Mistborn Review


Peter Biegun

When people think of fantasy, they’ve surely heard of the more famous series, such as Tolkien’s Lord of the Rings, or George R. R. Martin’s Game of Thrones. They also probably think of epic tales of heroism, ancient magic, and mythical creatures such as dwarves, elves, dragons, and the like. These concepts hold a place in people’s hearts, and it is evident today how ubiquitous they are. Mistborn, written by Brandon Sanderson, follows none of these tropes, but is still an excellent story that I would recommend to anyone remotely interested in the genre. 

Firstly, the world. The world is incredible. Mistborn takes place in a land known as the Final Empire, headed by the Lord Ruler, sometimes called the Sliver of Infinity. Over one thousand years ago before the events of the book, the Lord Ruler defeated an evil called the Deepness, and forged this immortal empire. Unfortunately, not all is well: the peasants, called skaa, have been oppressed for centuries by nobles. The world is also constantly covered with ash, caused by large volcanoes scattered across the countryside. There is no grass or flowers, crops are weak, and the sun is red.

This leads into the second part: the story. We follow the trials of Kelsier, a Mistborn (more on that later) who decides that enough is enough, and organizes his petty thieving crew into a group conspiring rebellion. Obviously, overthrowing a thousand-year institution led by a creature seemingly more deity than man would not be easy. He’s literally called the Sliver of Infinity. Yet, Kelsier is determined. He enlists the help of Yeden, a representative of the main skaa rebellion, and Vin, a young girl and street urchin, who also happens to be Mistborn. Together, the crew formulate a plan to topple the empire and potentially assassinate the Lord Ruler. If you enjoy rooting for the underdog in a match, then you’ll certainly enjoy the machinations of Kelsier’s elaborate scheming. I won’t state anymore so you may find it out yourself later, but it’s good.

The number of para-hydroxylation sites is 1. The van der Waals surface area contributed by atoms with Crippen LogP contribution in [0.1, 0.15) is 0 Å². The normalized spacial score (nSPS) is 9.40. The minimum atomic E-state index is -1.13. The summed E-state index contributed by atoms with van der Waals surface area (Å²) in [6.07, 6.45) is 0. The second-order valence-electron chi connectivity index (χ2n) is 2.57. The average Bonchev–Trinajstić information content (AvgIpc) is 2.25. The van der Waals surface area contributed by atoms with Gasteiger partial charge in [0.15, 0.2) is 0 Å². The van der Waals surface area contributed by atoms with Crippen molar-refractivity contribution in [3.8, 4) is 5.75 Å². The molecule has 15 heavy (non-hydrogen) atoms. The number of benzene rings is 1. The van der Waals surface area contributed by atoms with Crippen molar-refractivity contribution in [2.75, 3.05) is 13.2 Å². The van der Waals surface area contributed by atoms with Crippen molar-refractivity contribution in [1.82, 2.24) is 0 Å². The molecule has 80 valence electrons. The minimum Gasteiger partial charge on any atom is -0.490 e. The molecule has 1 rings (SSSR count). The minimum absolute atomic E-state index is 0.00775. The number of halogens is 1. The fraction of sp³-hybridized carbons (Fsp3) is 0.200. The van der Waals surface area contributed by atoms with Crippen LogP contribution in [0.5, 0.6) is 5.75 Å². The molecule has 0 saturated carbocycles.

Lastly, the magic. The system is somewhat complex and should ideally be read with the context of the whole story. However, I’ll explain it briefly here:


  • People of noble descent have an ability to perform something called “Allomancy.”
  • This “Allomancer” can consume one of sixteen metals, and “burn” it to use a power.
  • Each metal gives a different ability. For example, burning pewter makes you physically stronger and more adept. 
  • Allomancers are able to burn all the metals, or only one of them. The ability to burn only one makes them called a Misting, while the rare few who can burn all metals are called Mistborn.


Initially, it’s overwhelming to comprehend. At first, I thought it was a bit dull. Luckily, over the course of the story, Sanderson fleshes it out in-depth, and everything starts to just click.  


Personally, the best part of Mistborn was the intrigue. With every piece of knowledge you learn, there’s another five questions that pop up. Who is the Lord Ruler? What is the Deepness? Why did the land suddenly become a desolate wasteland? In time, all of these questions will get a satisfactory answer. But it’s more than that: Sanderson does it in such a way as to abide by logical rules of the world (e.g. no deus ex machina). And when it finally ties altogether, at the end of the trilogy, it makes you go: “Ohhh, that’s why he did that!” It applies to the magic as well: what appears to be esoteric and needlessly abstract is actually a small cog in a much larger machine that you need to read to appreciate.


The characters are also worth mentioning as well. Kelsier, the brave and noble leader of the rebellion is not perfect. He has a bit of an ego, and sometimes puts himself before others. Vin is very timid and untrusting, making it difficult for her to find a place in the crew. There’s Breeze, a humorous and genteel aristocrat, and Hammond, a fighter with a soft spot for philosophy. As the story plays out, you get to watch as they grow as people, and how they interact with one another. Yet another one of my favorite things about the series is seeing how different characters who you’ve read about interact when they finally meet. Oftentimes, you hope they’ll get along and work together, but sometimes there’s conflict and drama. But when they do set aside their differences, it’s worth it.


Final verdict:

Many of Sanderson’s books start slow, and this one is no exception. Nevertheless, it’s a truly enjoyable read, and you’ll find yourself getting to love the world and the characters as you progress through the story. I bought the second and third books immediately after I finished the first, and it was well worth it. Beyond just the story, I found myself appreciating just how much effort was put into the book to synchronize all worldbuilding, story, and magical elements into one cohesive product. There were several twists that left me stunned in the best kind of way. Overall, it’s a must-read for anyone looking to get into fantasy, or for anyone who likes to read in general. Give it a shot and you won’t be disappointed.